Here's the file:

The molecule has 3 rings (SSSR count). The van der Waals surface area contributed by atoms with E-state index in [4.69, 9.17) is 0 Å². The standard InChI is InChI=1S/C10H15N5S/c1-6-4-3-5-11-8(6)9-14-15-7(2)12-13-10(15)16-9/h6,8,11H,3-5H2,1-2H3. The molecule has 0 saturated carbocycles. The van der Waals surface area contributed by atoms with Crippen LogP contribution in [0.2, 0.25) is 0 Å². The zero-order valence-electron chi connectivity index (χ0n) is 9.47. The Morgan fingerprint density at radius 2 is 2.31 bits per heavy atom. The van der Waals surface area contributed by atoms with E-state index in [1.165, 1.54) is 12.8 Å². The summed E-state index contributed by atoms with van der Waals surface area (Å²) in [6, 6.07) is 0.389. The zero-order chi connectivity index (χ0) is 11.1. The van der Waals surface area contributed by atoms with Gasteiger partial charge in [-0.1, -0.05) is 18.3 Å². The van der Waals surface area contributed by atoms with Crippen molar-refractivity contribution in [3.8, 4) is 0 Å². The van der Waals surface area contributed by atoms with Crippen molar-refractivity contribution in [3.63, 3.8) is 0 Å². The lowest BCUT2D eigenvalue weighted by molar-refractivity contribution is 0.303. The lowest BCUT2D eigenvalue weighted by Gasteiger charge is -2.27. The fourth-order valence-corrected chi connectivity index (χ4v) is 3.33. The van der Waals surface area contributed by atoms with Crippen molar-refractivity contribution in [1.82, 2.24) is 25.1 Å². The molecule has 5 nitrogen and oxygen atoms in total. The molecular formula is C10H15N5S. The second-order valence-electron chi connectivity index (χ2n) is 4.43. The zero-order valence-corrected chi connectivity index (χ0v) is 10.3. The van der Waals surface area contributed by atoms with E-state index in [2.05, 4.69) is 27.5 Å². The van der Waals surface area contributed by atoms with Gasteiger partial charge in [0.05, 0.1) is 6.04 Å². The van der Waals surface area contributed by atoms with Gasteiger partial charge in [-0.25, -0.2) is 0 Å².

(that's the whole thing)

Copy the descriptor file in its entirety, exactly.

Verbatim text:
The molecule has 3 rings (SSSR count). The van der Waals surface area contributed by atoms with E-state index in [4.69, 9.17) is 0 Å². The standard InChI is InChI=1S/C10H15N5S/c1-6-4-3-5-11-8(6)9-14-15-7(2)12-13-10(15)16-9/h6,8,11H,3-5H2,1-2H3. The molecule has 0 saturated carbocycles. The van der Waals surface area contributed by atoms with Crippen LogP contribution in [0.2, 0.25) is 0 Å². The zero-order valence-electron chi connectivity index (χ0n) is 9.47. The Morgan fingerprint density at radius 2 is 2.31 bits per heavy atom. The van der Waals surface area contributed by atoms with E-state index in [1.165, 1.54) is 12.8 Å². The summed E-state index contributed by atoms with van der Waals surface area (Å²) in [6, 6.07) is 0.389. The zero-order chi connectivity index (χ0) is 11.1. The van der Waals surface area contributed by atoms with Gasteiger partial charge in [-0.1, -0.05) is 18.3 Å². The van der Waals surface area contributed by atoms with Crippen molar-refractivity contribution in [3.8, 4) is 0 Å². The van der Waals surface area contributed by atoms with Crippen molar-refractivity contribution in [3.63, 3.8) is 0 Å². The lowest BCUT2D eigenvalue weighted by molar-refractivity contribution is 0.303. The lowest BCUT2D eigenvalue weighted by Gasteiger charge is -2.27. The fourth-order valence-corrected chi connectivity index (χ4v) is 3.33. The van der Waals surface area contributed by atoms with Crippen molar-refractivity contribution in [1.82, 2.24) is 25.1 Å². The molecule has 5 nitrogen and oxygen atoms in total. The molecular formula is C10H15N5S. The second-order valence-electron chi connectivity index (χ2n) is 4.43. The zero-order valence-corrected chi connectivity index (χ0v) is 10.3. The van der Waals surface area contributed by atoms with E-state index in [2.05, 4.69) is 27.5 Å². The van der Waals surface area contributed by atoms with Gasteiger partial charge in [0.05, 0.1) is 6.04 Å². The van der Waals surface area contributed by atoms with Gasteiger partial charge in [-0.25, -0.2) is 0 Å².